Nothing happens in the world? Are you out of your fucking mind?
  –Robert McKee from Adaptation

Anyway, when my students hold tightly to their notions that real life is either too boring to write about or that stories about life do not necessitate conflict, crisis, and change (presumably because that’s not the stuff of life), I am tempted to show them this clip from the brilliant Spike Jonze film Adaptation. Of course, the screen-writing guru Robert McKee (a real guy) is being parodied here and throughout the film as much as Kauffman, himself, is, but just the same, in this clip, he speaks a basic storytelling (and life) truth. Check it out.

I just wonder what my dean might say if I took the same tone with my students that McKee takes with Kauffman. Perhaps I’ll give it a try one day soon in the spirit of better fiction. It couldn’t hurt.

writing with my students: a philosophy of art

Each semester, I tell myself that I will write with my students–that I will complete each of the assignments that I ask them to complete (particularly in my creative writing classes). It makes sense, and after a number of semesters not doing this, I begin wondering if I am a bit of a hypocrite for not doing so or if I can even do the very assignments I assign. The tough reality is, though, that by the time I’m done planning my classes and developing the assignments (not to mention responding to and grading them), there is very little time for me to do much else. Just the same, this semester, I’d like to try again–at least for a couple of the assignments even if it’s just rough work.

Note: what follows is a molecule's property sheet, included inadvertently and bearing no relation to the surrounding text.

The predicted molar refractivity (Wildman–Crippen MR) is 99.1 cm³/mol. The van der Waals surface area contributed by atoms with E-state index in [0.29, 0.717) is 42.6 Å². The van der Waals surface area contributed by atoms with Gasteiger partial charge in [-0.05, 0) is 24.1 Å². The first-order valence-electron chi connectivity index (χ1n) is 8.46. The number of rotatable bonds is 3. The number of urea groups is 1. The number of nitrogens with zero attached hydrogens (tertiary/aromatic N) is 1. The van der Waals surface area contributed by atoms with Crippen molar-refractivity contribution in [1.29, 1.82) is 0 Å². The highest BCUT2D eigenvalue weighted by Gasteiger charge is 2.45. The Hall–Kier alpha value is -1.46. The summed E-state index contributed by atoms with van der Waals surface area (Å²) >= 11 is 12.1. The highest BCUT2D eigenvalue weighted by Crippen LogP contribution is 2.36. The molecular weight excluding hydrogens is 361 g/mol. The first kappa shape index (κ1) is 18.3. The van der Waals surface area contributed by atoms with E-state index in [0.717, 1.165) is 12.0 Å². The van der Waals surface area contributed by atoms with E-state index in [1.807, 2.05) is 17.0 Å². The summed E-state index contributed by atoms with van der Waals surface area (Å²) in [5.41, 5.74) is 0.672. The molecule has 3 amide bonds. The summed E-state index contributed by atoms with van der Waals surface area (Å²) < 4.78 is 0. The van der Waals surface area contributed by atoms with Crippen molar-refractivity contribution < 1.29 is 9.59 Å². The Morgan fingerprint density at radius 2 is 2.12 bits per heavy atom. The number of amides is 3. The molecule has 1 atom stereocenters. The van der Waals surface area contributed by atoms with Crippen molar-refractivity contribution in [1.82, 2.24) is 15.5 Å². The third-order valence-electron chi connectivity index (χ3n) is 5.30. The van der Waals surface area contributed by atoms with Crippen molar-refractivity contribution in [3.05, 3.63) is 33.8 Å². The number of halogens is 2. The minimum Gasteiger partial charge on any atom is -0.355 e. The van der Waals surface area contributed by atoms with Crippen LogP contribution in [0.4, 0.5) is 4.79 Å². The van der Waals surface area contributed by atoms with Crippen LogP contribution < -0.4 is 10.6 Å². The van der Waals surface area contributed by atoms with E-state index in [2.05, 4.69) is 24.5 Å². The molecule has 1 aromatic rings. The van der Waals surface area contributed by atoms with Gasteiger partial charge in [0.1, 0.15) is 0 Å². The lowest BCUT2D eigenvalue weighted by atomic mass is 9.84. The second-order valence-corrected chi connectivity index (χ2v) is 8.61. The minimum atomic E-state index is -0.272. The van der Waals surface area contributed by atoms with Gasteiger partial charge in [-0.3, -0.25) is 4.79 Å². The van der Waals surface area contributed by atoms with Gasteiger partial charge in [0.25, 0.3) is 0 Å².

One of the first pieces I ask for in my fiction writing class is a response to a number of questions about why one pursues fiction writing. My hope in having students begin to articulate answers here is to raise some awareness of their own philosophies as artists and writers. I want them to recognize the possibilities of their art beyond it being a pleasant pastime. Here’s what I prompt them with: